In this example, the implementation of PersonService::addManager and PersonService::removeManager would need an instance of the GroupMembershipService in order to do its work. Without Dependency Injection, the traditional way of doing this would be to instantiate a new GroupMembershipService in the constructor of PersonService and use that instance attribute in both functions. However, if the constructor of GroupMembershipService has multiple things it requires, or worse yet, there are some initialization “setters” that need to be called on the GroupMembershipService, the code grows rather quickly, and the PersonService now depends not only on the GroupMembershipService but also everything else that GroupMembershipService depends on. Furthermore, the linkage to GroupMembershipService is hardcoded into the PersonService which means that you can’t “dummy up” a GroupMembershipService for testing purposes, or to use a strategy pattern in different parts of your application.

With Dependency Injection, instead of instantiating the GroupMembershipService within your PersonService, you’d either pass it in to the PersonService constructor, or else add a Property (getter and setter) to set a local instance of it. This means that your PersonService no longer has to worry about how to create a GroupMembershipService, it just accepts the ones it’s given, and works with them. This also means that anything which is a subclass of GroupMembershipService, or implements the GroupMembershipService interface can be “injected” into the PersonService, and the PersonService doesn’t need to know about the change.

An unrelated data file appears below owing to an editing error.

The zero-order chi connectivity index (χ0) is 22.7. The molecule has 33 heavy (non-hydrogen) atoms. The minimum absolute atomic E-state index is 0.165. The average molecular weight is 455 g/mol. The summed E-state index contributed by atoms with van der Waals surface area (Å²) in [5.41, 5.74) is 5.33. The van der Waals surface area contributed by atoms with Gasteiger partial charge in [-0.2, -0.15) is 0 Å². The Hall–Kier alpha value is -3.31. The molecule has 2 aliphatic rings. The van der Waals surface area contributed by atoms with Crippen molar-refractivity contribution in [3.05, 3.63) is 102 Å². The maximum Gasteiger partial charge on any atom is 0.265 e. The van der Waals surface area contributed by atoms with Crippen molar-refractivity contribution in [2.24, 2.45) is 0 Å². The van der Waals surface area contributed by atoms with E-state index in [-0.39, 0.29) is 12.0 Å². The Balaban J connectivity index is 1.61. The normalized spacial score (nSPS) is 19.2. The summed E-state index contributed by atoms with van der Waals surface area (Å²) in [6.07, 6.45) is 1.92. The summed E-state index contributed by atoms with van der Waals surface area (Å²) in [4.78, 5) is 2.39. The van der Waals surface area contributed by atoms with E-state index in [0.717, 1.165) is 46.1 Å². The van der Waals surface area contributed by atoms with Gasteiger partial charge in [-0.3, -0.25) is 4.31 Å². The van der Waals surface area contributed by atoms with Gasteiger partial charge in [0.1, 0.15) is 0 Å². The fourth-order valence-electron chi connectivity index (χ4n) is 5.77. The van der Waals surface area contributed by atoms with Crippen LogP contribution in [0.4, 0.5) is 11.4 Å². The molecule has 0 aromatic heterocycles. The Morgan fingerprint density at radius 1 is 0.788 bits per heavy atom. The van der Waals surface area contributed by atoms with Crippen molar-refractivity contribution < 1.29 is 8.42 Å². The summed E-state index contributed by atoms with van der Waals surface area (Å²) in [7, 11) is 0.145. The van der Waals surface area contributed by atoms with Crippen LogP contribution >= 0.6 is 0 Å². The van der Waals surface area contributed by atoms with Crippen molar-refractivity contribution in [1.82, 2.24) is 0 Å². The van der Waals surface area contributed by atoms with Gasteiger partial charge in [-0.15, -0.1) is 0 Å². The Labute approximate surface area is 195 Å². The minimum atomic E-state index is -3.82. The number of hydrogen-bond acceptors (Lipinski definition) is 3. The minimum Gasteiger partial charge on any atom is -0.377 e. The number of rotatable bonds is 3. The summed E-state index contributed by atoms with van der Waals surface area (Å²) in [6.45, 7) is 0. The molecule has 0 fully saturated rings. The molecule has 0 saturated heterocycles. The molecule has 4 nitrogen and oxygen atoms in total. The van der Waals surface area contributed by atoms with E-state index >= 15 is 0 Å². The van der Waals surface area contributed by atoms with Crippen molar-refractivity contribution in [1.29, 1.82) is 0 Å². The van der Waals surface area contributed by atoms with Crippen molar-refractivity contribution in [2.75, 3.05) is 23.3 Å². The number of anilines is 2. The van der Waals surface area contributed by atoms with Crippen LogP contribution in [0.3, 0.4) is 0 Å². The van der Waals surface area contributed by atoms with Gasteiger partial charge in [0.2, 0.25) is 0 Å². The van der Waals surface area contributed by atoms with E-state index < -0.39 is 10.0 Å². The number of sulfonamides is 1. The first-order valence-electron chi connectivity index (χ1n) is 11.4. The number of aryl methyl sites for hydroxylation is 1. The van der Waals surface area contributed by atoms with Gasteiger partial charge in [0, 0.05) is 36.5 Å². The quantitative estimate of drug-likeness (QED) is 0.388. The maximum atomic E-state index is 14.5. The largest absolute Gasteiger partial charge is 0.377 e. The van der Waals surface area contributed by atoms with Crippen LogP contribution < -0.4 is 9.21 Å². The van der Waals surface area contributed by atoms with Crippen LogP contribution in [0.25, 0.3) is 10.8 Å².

Dependency injection – another explanation:

The first answer is a good one – but I would like to add to this that DI is very much like the classic avoiding of hardcoded constants in the code.

When you use some constant like a database name you’d quickly move it from the inside of the code to some config file and pass a variable containing that value to the place where it is needed. The reason to do that is that these constants usually change more frequently than the rest of the code. For example, if you’d like to test the code in a test database.

DI is analogous to this in the world of Object-Oriented programming. The values there instead of constant literals are whole objects – but the reason to move the code creating them out from the class code is similar – the objects change more frequently than the code that uses them. One important case where such a change is needed tests.

Hope you learned something from this post.

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About ᴾᴿᴼᵍʳᵃᵐᵐᵉʳ

Linux and Python enthusiast, in love with open source since 2014, Writer at programming-articles.com, India.